For many women across Canada who tuned into or heard about the documentary, learning about La Maison des babayagas stirred them into action. Shortly after the airing, a group of about a dozen women began meeting to discuss a possible Toronto project. The women in the group were worried about their chances of aging constructively and quickly drew the conclusion that senior co-living could be the perfect alternative to a lonely future. A steering committee was formed and has now been working for a number of years to obtain funding and community partnerships in order to open its own version of the French residence, to be called Baba Yaga Place. Even though the Toronto project will be primarily for women, as their needs are greater, a small number of units will be reserved for men and married couples who share the same philosophy. There are still many obstacles to overcome but plans remain steadfast in the works. The cornerstone beliefs of Toronto’s Baba Yaga Place reflect those of the French model: self-management, interdependence, feminism, environmental activism, and community involvement. These women want their social justice narratives to extend beyond the gates of their residence. One of the members had this to say: “We’re not just a bunch of old ladies. We have a lot of history, and the idea of social responsibility follows us.”

Janet Torge, a Montreal-based filmmaker, is the founder of Radical Rest Homes, a website and online community where like-minded adults can discuss and learn about alternative senior living arrangements. Torge’s website hosts regional discussions for Canadians all across the country, from BC to the Yukon. For the past year, groups of 8 to 10 people meet together across the city to brainstorm about their ideal living arrangement. For some, it’s a home in the country. Others still, want a large duplex that they can convert into one apartment. Either way, the concept is for seniors to design their own “radical rest home” where their living space can be suited to their changing needs and where they can remain independent, tranquil, secure, and engaged, and where they can take care of themselves and each other. Boomers, Torge says, are used to the idea of communal living, and accustomed to speaking out when they aren’t satisfied. Torge recently received a grant from the Therese Casgrain Foundation which will be used to fund a model for shared housing for women on fixed incomes. Torge believes that people living in a communal setting can take care of each other or arrange to bring in homecare workers, as needed. Torge is hopeful that governments will start to transfer money away from institutions and into home care. “If we’re living together and trying to help each other out, I hope that the government also throws a few dollars at us. The idea is that we’re saving them money by living this way.” Janet Torge advises seniors to assemble a group of friends and search for your own place to live. Do your best to remain in your particular community. Help one another with the cleaning, cooking and shopping for essentials. Take care of one another if a resident falls ill. Insist that government resources provide assistance at your residence to avoid unnecessary travel, wait times and stress. Perhaps you have chosen to rent, or maybe you have purchased a flat. Possibly a large group has bought an apartment building where one of the apartments has been renovated to provide communal space. Or, you and your friends have decided to purchase land in the country and each of you will construct a small house, and the grounds will include a large common building to be enjoyed by all. Whatever your decision, Torge recommends you declare your home or cluster of buildings a “radical rest home.” After all, it represents your own personal senior space and you don’t require a landlord, building manager, or real estate developer to tell you how to manage it.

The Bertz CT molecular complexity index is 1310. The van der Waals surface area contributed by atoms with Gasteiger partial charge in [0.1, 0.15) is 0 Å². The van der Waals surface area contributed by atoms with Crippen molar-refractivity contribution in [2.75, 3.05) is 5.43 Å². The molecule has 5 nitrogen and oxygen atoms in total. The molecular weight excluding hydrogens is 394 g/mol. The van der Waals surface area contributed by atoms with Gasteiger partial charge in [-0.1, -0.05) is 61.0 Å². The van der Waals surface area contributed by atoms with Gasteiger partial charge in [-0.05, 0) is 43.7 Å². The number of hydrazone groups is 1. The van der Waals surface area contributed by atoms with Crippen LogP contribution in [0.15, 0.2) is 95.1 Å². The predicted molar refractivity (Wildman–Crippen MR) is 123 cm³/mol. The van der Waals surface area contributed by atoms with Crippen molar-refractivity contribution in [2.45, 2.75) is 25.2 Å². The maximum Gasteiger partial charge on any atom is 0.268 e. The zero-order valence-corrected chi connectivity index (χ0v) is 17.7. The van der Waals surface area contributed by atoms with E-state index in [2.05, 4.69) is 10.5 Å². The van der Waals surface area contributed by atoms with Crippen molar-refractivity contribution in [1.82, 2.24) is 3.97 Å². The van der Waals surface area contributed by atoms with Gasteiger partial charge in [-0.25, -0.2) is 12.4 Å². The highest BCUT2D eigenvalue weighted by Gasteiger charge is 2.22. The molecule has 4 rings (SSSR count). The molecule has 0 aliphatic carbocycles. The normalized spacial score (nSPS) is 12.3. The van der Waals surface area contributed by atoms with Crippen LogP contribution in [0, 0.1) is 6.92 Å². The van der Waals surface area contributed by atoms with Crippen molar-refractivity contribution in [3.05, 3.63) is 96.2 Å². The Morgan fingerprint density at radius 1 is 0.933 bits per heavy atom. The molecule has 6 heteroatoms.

Andrew Moore, the president of the Canadian Senior Cohousing Society claims that co-living choices build on the idea of extended families taking care of each other, and support a whole range of communities who desire to live in a similar fashion, including faith-based groups, the LGBT community, condo dwellers and seniors helping seniors. “It’s about being able to flourish until the end of your days,” he says.